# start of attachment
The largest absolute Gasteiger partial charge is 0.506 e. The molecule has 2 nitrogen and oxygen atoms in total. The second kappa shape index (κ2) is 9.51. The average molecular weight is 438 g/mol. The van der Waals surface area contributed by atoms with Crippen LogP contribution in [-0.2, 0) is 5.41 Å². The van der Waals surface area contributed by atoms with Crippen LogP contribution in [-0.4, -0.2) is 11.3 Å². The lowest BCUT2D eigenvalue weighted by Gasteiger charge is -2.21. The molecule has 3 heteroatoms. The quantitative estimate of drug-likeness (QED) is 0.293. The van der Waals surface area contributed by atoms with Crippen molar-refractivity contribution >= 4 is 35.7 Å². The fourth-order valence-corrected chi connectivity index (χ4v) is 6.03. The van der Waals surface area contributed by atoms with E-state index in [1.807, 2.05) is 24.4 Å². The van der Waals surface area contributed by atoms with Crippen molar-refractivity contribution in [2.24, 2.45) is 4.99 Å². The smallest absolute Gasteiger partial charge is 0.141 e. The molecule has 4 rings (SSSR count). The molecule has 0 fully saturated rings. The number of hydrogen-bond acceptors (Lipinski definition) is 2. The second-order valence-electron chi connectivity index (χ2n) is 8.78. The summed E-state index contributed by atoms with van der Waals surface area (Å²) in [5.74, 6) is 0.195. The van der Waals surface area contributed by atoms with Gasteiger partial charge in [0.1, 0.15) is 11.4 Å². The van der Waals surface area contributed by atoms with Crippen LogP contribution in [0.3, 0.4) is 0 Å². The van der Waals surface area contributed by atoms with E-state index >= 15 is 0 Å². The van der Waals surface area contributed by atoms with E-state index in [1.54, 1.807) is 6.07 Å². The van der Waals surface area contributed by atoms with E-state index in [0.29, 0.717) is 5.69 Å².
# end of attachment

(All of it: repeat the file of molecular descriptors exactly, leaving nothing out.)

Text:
The largest absolute Gasteiger partial charge is 0.506 e. The molecule has 2 nitrogen and oxygen atoms in total. The second kappa shape index (κ2) is 9.51. The average molecular weight is 438 g/mol. The van der Waals surface area contributed by atoms with Crippen LogP contribution in [-0.2, 0) is 5.41 Å². The van der Waals surface area contributed by atoms with Crippen LogP contribution in [-0.4, -0.2) is 11.3 Å². The lowest BCUT2D eigenvalue weighted by Gasteiger charge is -2.21. The molecule has 3 heteroatoms. The quantitative estimate of drug-likeness (QED) is 0.293. The van der Waals surface area contributed by atoms with Crippen molar-refractivity contribution >= 4 is 35.7 Å². The fourth-order valence-corrected chi connectivity index (χ4v) is 6.03. The van der Waals surface area contributed by atoms with E-state index in [1.807, 2.05) is 24.4 Å². The van der Waals surface area contributed by atoms with Crippen molar-refractivity contribution in [2.24, 2.45) is 4.99 Å². The smallest absolute Gasteiger partial charge is 0.141 e. The molecule has 4 rings (SSSR count). The molecule has 0 fully saturated rings. The number of hydrogen-bond acceptors (Lipinski definition) is 2. The second-order valence-electron chi connectivity index (χ2n) is 8.78. The summed E-state index contributed by atoms with van der Waals surface area (Å²) in [5.74, 6) is 0.195. The van der Waals surface area contributed by atoms with Gasteiger partial charge in [0.1, 0.15) is 11.4 Å². The van der Waals surface area contributed by atoms with Crippen LogP contribution in [0.3, 0.4) is 0 Å². The van der Waals surface area contributed by atoms with E-state index >= 15 is 0 Å². The van der Waals surface area contributed by atoms with E-state index in [1.54, 1.807) is 6.07 Å². The van der Waals surface area contributed by atoms with E-state index in [0.29, 0.717) is 5.69 Å².